With its geographic position in Europe and relatively defenseless borders east and west, Germany’s worst strategic nightmare was always the two-front war. To avoid this trap, German military thinking focused on conducting short wars that would be won by a single decisive battle. Thus, sequential effects and extended operations in time carried a low priority in German thinking. And since logistics is the critical enabler of any extended period of operations, the Germans never developed the robust logistics structure or the adequate logistics doctrine needed to carry them through a long war. But a long war on even more than two fronts is exactly what the Germans ended up fighting twice in a 30-year period.
Despite their rapid movements and deep armored thrusts, the German Blitzkrieg battles of World War II were not true operational campaigns but rather were tactical maneuvers on a grand scale. Blitzkrieg did feature the innovative use of combined arms tactics aimed at achieving rupture through the depth of an enemy’s tactical deployment, and it did exhibit many of the features we now associate with the operational art. It also focused far too heavily on annihilation and rapid decision by a single bold stroke.
On the tactical level of war, the German Army was superior to the Red Army on almost every count, yet the Soviets still beat the Germans in the end. German tactics were innovative and flexible, and their leaders and soldiers were well trained and exhibited initiative down to the lowest levels. Soviet tactics were largely rigid, cookbook battle drills, with the soldiers and the lower-level leaders functioning as mere automatons. But the Soviets had developed a far superior concept of the operational art and especially the principles of depth and sequential effects. The Soviets became masters of striking deep into the German rear to disrupt command and control systems and the all-too-fragile German logistics system. In the end, Blitzkrieg was little more than the German Army’s tactical response to German chancellor Adolf Hitler’s totally incoherent strategy.
Despite the flaws in what eventually became Blitzkrieg, the post-World War I German Army did have a clear, albeit imperfect, understanding of a level of war between the tactical and the strategic. Writing in 1920, General Hugo Freiherr von Freytag- Loringhoven noted that among German General Staff officers, the term Operativ was increasingly replacing the term Strategisch to “define more simply and clearly the difference from everything tactical.” The 1933 edition of Truppenführung, the primary German war-fighting manual of World War II, distinguished clearly between tactical and operational functions. Truppenführung’s principal author, General Ludwig Beck, considered Operativ a subdivision of strategy. Its sphere was the conduct of battle at the higher levels, in accordance with the tasks presented by strategic planning. Tellingly, when U. S. Army intelligence made a rough English translation of Truppenführung just prior to World War II, the term Operativ was translated throughout as “strategic.”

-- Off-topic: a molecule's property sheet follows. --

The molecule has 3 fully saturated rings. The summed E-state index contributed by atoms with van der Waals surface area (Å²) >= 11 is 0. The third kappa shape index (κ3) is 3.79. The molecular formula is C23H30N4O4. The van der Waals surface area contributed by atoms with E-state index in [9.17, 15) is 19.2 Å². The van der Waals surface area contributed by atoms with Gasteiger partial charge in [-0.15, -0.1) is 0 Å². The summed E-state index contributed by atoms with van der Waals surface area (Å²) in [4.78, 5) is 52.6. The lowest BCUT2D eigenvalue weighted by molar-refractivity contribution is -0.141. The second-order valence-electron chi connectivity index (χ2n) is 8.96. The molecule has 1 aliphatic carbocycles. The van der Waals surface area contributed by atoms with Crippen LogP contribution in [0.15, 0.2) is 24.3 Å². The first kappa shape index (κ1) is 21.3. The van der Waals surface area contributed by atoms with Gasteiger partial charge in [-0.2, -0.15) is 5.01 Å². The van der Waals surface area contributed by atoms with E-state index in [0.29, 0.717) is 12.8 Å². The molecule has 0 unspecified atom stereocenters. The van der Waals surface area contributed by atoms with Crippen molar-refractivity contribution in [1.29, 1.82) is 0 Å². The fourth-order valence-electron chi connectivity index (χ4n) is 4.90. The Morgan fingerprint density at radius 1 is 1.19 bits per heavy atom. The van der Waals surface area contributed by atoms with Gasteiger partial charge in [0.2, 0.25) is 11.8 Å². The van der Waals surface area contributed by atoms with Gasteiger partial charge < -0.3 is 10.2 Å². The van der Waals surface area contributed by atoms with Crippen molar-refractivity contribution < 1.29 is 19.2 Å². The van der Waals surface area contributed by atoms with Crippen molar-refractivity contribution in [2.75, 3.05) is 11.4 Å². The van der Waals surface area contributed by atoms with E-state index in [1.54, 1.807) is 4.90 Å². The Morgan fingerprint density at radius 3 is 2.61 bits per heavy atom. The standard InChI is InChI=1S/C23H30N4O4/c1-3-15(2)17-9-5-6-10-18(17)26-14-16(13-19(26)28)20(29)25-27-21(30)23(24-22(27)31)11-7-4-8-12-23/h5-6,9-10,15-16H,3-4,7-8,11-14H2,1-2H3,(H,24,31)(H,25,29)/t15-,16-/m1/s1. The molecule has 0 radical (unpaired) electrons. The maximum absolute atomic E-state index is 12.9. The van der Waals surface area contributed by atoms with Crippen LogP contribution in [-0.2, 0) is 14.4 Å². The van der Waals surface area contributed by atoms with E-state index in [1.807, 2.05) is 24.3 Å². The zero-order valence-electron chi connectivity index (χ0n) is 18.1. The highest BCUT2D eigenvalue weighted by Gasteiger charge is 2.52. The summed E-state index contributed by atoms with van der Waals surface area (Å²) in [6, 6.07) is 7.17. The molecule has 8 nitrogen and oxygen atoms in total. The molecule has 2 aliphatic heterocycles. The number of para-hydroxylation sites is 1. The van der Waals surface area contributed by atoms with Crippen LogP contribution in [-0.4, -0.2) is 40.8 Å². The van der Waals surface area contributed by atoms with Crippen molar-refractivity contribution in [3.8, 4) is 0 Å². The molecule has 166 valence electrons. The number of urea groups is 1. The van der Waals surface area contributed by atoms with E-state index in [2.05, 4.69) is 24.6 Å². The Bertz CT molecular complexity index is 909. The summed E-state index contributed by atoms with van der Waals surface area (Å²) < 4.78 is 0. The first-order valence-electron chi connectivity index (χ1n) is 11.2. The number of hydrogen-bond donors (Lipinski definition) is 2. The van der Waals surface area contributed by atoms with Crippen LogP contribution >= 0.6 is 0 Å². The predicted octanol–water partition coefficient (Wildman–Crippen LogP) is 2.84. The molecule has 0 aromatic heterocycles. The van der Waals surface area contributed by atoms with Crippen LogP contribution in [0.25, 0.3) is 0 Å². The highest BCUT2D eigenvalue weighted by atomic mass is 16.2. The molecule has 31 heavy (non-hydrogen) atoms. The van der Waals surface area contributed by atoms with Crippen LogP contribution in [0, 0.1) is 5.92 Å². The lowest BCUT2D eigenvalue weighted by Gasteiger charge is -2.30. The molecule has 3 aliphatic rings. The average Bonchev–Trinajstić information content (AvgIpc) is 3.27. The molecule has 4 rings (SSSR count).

Post-World War II American military doctrine focused almost exclusively on the tactical level. Although the U. S. Army and its British allies had planned and executed large and complex operational campaigns during the war, the mechanics of those efforts were largely forgotten by the early 1950s. Nuclear weapons cast a long retarding shadow over American ground combat doctrine, and the later appearance of battlefield nuclear weapons seemed to render irrelevant any serious consideration of maneuver by largescale ground units. The Soviets, meanwhile, continued to study and write about operational art and the operational level of war. While the U. S. military intelligence community closely monitored and analyzed the trends in Soviet doctrine, American theorists ignored or completely rejected these concepts. Because of its dominant role in NATO, America’s operational blinders were adopted for the most part by its coalition allies.
In the early to mid-1970s, American thinking began to change. The three major spurs to this transformation were the loss in Vietnam, the stunning new weapons effects demonstrated in the October 1973 Yom Kippur (Ramadan) War, and the need to fight and win against the superior numbers of the armed forces of the Warsaw Pact. The concept of the operational level of war entered the debate when the influential defense analyst Edward Luttwak published the article “The Operational Level of War” in the winter 1980-1981 issue of the journal International Security. About the same time, Colonel Harry Summers’s book On Strategy: The Vietnam War in Context sparked a parallel renaissance in strategic thinking and the rediscovery of Clausewitz by the American military. The U. S. Army formally recognized the operational level of war with the publication of the 1982 edition of FM 100-5, Operations, which also introduced the concepts of AirLand Battle and Deep Battle.